An Indian Firm ascends to be the biggest solar developer in the world
It is a matter of pride to Indians that an Indian firm bags the position of top solar developer in the world. Adani Green Energy (AGEL), part of the Adani Group, a multinational company rises to the occasion meeting the skyrocketing electricity demand of the nation and became the highest developer of renewable energy.
AGEL’s growth in a span of 5 years was solely due to a contract with the Indian government who required Adani to build 8 gigawatts (GW) of large scale solar capacity, making the total capacity to 12.3 GW. Adani overtook Hong Kong's GCL New Energy who had the total installed capacity of 7309MW in 2018.
Thanks to the infinite energy of the Sun, a million Indian homes can be powered by one gigawatt. Currently, the Prime Minister Narendra Modi’s home state of Gujarat is at the benefit. Adani started his first solar project in 2015, when the country’s solar target was set to 100GW by 2022. Eventually in 2019 Mr Modi announced his plan to increase its capacity to 450GW along with another raise of 19 percent in the share of non-fossil resources by the year 2030.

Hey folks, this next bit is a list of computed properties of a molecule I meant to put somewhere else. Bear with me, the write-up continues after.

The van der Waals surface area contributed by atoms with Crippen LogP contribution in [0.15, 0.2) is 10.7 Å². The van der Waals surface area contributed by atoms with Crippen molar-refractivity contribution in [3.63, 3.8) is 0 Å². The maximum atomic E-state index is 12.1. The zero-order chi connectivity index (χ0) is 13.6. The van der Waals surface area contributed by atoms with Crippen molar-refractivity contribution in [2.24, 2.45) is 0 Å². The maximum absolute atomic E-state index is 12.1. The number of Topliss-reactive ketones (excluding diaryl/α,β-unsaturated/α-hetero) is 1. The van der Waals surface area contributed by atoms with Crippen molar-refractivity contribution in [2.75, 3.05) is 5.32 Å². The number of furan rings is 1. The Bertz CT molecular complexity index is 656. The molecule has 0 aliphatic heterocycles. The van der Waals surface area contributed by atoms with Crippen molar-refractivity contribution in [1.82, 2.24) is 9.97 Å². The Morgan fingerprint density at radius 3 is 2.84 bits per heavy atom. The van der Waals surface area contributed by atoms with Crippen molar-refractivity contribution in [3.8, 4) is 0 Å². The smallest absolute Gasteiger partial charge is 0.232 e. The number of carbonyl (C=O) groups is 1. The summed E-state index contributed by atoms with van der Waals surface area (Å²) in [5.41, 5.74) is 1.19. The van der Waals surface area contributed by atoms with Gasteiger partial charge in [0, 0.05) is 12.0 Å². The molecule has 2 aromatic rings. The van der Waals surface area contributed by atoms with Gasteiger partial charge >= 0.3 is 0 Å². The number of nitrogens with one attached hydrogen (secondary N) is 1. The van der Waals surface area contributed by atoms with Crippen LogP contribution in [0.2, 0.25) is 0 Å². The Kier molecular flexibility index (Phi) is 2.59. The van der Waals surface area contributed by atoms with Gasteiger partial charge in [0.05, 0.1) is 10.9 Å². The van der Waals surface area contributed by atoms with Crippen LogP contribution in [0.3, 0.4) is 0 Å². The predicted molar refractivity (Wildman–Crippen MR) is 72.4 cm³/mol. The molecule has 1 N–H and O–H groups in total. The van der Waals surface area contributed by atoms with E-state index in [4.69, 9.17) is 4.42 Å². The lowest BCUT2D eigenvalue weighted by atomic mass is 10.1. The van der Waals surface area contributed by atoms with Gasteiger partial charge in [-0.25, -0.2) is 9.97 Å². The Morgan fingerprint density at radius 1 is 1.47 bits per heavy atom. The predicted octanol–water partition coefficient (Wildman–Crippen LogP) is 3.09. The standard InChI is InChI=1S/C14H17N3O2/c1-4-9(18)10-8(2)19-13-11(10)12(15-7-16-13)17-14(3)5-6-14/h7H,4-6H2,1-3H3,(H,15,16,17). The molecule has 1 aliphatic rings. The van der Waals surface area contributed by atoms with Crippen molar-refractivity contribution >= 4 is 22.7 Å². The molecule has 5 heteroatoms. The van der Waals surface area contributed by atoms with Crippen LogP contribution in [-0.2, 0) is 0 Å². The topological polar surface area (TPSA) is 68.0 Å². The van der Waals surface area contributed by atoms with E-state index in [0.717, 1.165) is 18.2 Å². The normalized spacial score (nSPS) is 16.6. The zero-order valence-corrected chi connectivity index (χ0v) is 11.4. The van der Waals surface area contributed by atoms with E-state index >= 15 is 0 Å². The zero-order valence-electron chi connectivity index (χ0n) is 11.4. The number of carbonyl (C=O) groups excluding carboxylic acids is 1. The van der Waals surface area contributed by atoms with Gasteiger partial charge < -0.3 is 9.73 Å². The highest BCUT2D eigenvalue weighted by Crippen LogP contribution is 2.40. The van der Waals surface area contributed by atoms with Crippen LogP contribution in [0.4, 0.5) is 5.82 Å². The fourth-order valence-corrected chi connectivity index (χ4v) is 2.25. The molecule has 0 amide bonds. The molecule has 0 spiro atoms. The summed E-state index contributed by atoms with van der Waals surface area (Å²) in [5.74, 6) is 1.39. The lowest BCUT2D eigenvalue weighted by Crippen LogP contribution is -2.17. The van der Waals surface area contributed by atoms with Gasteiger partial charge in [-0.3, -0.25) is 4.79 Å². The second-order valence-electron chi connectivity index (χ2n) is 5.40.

The irony is that in spite of the company’s clean energy portfolio, the Adani Group has a record of damaging the environment by the transportation of coals on India’s west coastline. Meanwhile Adani is also making plans to manufacture the components as currently it imports 85% of components from China and other South-east Asian countries.
Presently, India manufactures solar panels to generate 16GW power, and enough cells to produce 2.5GW. The joint secretary at the Ministry of New and Renewable Energy informs that the country would require adding a minimum of 30GW of modules, cells, wafers and silicon to achieve its solar target.
Plan to build a 67 million dollar floating solar plant is also on the chart. India has indeed taken into serious commitment of making the country solar powered. Tata Power Solar Systems, a unit of Tata Power, would build 105 megawatt –peak floating solar plant on the reservoir of NTPC’s naphtha –fired plant in Kayamkulam, Kerala, a southern state of India.
- PRIYANKA IYER